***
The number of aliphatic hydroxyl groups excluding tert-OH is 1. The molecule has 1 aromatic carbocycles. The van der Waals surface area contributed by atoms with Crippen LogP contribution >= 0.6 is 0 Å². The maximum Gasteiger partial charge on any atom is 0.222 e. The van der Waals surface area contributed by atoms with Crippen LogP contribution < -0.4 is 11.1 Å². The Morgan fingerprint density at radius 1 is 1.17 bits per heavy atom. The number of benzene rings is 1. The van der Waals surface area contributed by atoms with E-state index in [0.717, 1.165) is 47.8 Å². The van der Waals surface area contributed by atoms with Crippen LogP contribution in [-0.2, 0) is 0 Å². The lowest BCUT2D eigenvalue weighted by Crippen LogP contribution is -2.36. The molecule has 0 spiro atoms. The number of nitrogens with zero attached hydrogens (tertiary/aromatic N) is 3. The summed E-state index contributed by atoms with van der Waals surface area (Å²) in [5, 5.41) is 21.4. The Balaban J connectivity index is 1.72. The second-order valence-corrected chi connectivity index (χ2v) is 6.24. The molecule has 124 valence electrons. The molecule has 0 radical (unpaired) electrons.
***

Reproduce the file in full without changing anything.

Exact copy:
The number of aliphatic hydroxyl groups excluding tert-OH is 1. The molecule has 1 aromatic carbocycles. The van der Waals surface area contributed by atoms with Crippen LogP contribution >= 0.6 is 0 Å². The maximum Gasteiger partial charge on any atom is 0.222 e. The van der Waals surface area contributed by atoms with Crippen LogP contribution < -0.4 is 11.1 Å². The Morgan fingerprint density at radius 1 is 1.17 bits per heavy atom. The number of benzene rings is 1. The van der Waals surface area contributed by atoms with E-state index in [0.717, 1.165) is 47.8 Å². The van der Waals surface area contributed by atoms with Crippen LogP contribution in [-0.2, 0) is 0 Å². The lowest BCUT2D eigenvalue weighted by Crippen LogP contribution is -2.36. The molecule has 0 spiro atoms. The number of nitrogens with zero attached hydrogens (tertiary/aromatic N) is 3. The summed E-state index contributed by atoms with van der Waals surface area (Å²) in [5, 5.41) is 21.4. The Balaban J connectivity index is 1.72. The second-order valence-corrected chi connectivity index (χ2v) is 6.24. The molecule has 124 valence electrons. The molecule has 0 radical (unpaired) electrons.